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Lets say we have weights(theta1 and theta2) of neural net as:

theta1 =[1, 2, 3]
theta2= [4, 5, 6]

If we unroll these weights into a single dimension array in matlab/octave ,we get:

theta = [theta1(:);theta2(:)]
%theta = [1, 4, 2, 5, 3, 6]

If we unroll these weights in a slight different way , for example consider this python code:

theta = np.array(theta1,theta2)
  theta = theta.ravel()
  #theta = [1,2,3,4,5,6]

I have implemented a neural network using gradient descent in octave and it worked fine but the same implementation is not working in python(% accuracy = 10%). The only thing different the python implementation is the way the weights are unrolled. So, does the performance of neural network really depend on the way the weights are unrolled ?

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  • $\begingroup$ Probably you should show a little more of the logic. You need to be consistently different with any code that uses these "unrolled" weights - presumably you are using them in some linear equations when training and calculating output. If you show that, probably someone can point out where your misunderstanding is. $\endgroup$ – Neil Slater Nov 3 '16 at 10:31
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I don't really understand your notation and don't have a lot of experience with unrolling, but from my understanding there can only be one way of transforming your 2 weights (theta1 & theta2) to a single one (theta).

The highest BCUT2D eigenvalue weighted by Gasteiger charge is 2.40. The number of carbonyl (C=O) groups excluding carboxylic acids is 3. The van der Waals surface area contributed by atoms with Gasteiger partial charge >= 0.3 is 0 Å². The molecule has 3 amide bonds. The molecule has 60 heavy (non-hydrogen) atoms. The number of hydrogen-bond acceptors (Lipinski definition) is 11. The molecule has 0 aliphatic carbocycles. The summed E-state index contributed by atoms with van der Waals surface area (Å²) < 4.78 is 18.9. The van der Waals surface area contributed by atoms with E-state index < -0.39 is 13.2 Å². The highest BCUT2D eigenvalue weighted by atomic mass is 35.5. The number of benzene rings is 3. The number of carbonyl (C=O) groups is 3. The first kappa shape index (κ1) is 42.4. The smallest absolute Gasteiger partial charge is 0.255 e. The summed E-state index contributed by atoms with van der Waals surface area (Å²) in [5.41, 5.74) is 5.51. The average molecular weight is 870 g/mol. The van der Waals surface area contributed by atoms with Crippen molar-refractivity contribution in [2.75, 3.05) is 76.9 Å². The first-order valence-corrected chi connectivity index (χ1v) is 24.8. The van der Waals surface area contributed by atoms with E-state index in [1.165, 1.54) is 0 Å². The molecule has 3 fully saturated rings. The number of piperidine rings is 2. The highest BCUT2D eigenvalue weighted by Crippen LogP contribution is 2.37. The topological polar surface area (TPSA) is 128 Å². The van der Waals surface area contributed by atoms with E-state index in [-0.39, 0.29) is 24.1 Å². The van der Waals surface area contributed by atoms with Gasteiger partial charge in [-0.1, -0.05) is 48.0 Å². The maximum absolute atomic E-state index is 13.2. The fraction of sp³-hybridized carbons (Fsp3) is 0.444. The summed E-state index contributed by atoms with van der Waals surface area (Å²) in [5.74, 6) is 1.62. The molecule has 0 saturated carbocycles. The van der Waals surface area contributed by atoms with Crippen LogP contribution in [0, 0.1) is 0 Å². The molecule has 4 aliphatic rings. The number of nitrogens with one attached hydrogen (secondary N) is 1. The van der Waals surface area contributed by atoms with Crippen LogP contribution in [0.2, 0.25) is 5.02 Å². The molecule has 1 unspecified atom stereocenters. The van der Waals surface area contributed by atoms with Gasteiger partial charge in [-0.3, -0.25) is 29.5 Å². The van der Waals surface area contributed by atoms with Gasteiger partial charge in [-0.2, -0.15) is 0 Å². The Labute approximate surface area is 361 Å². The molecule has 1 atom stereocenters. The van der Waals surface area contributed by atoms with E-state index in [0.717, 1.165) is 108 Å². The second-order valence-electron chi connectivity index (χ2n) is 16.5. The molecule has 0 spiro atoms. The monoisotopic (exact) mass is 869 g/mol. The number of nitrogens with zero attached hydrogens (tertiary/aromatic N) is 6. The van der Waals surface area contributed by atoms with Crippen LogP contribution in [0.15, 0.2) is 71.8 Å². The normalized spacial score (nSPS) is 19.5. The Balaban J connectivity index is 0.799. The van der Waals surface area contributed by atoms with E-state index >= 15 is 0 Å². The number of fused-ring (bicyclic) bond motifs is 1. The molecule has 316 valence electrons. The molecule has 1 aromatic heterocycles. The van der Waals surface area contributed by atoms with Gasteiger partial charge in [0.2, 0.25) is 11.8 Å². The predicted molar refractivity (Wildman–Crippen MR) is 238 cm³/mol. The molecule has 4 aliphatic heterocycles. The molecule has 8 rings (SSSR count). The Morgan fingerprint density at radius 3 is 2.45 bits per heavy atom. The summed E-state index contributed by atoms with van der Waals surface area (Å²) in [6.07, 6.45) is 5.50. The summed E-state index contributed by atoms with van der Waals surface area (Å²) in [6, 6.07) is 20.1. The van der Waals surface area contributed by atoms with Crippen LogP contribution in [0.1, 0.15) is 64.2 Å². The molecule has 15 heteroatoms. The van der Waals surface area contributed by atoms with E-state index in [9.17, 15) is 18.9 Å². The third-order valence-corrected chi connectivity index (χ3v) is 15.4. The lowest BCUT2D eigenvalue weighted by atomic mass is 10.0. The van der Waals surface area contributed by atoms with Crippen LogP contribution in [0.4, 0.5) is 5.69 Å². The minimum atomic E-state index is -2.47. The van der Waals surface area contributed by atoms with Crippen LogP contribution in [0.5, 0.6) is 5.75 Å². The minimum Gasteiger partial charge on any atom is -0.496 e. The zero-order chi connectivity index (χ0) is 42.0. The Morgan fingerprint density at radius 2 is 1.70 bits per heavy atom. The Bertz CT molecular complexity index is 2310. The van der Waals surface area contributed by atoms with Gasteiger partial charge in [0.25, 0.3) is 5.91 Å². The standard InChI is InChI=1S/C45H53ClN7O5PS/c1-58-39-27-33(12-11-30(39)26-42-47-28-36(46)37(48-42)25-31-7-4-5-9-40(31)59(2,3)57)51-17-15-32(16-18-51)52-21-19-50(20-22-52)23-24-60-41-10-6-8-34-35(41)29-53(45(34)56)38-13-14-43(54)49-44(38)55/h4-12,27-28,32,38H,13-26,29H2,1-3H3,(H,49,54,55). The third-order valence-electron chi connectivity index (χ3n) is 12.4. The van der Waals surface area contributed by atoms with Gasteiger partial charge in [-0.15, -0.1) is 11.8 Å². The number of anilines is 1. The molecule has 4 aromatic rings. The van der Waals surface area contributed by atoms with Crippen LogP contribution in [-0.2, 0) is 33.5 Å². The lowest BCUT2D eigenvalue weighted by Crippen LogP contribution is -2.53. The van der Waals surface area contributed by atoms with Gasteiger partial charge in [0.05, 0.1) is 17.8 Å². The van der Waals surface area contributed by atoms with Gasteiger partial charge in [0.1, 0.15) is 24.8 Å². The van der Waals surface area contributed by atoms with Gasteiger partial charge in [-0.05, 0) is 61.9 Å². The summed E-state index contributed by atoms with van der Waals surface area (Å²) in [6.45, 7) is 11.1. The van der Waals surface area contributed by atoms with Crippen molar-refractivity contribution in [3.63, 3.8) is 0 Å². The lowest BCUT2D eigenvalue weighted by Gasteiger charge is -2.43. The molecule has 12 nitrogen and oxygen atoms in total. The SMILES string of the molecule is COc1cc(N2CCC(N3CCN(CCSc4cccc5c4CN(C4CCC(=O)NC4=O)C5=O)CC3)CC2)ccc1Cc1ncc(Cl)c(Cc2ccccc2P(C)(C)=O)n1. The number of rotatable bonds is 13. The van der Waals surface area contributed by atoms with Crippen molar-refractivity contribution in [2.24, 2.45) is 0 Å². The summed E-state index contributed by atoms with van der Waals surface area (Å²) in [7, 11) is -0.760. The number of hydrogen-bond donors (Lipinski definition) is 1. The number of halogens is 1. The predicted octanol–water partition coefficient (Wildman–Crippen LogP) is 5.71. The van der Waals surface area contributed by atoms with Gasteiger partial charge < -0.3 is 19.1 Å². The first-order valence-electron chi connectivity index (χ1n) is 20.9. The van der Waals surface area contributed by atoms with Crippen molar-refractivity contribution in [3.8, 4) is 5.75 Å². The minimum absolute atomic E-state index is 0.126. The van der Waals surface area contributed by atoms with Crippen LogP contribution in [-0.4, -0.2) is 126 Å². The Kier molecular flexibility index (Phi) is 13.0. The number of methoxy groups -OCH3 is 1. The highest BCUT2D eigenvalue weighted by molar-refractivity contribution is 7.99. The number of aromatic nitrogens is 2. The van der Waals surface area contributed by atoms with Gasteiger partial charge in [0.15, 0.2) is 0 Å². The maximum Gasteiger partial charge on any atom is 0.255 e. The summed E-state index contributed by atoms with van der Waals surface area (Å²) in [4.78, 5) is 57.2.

If you adapt your python code to something like:

theta = np.array(theta1,theta2)
theta = np.ravel(theta, order='F')
#theta = [1, 4, 2, 5, 3, 6]

Does it work now? If so, you can't just choose how to "unroll" your weights.

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  • $\begingroup$ It is not working for arrays with different dimensions. >>> a = np.array([[1,2,3,4],[4,5,6,7]]) >>> b = np.array([1,2,3]) >>> c = np.array((a,b)) >>> c = np.ravel(c,order='F') >>> c array([array([[1, 2, 3, 4], [4, 5, 6, 7]]), array([1, 2, 3])], dtype=object) $\endgroup$ – Saksham Nov 3 '16 at 15:39
  • $\begingroup$ But this isn't possible in matlab either right? Maybe you can add some code as an example? BTW, are speaking about a Recurrent Neural Network? For ordinary neural networks I don't see why you would combine all weights into a single array. $\endgroup$ – Laurens Meeus Nov 3 '16 at 16:32
  • $\begingroup$ well I am not very experienced in the field of machine learning.I am just following the coursera course on machine learning by andrew Ng . The example i that course uses octave and that implementation combined all weights into single array and used fmincg optimization function. Now I am trying to reimplement it in python . So yeah i dont know what is the difference between recurrent neural network and the normal neural network. Can you elaborate ? $\endgroup$ – Saksham Nov 3 '16 at 17:33
  • $\begingroup$ I think you made an error somewhere else. If you do: theta = [theta1(:);theta2(:)] %theta = [1, 2, 3, 4, 5, 6] you do get 1,2,3...6. Also you might want to check out this page: stackoverflow.com/questions/18801002/fminunc-alternate-in-numpy If you want to continue asking questions, please provide some code. $\endgroup$ – Laurens Meeus Nov 4 '16 at 9:35

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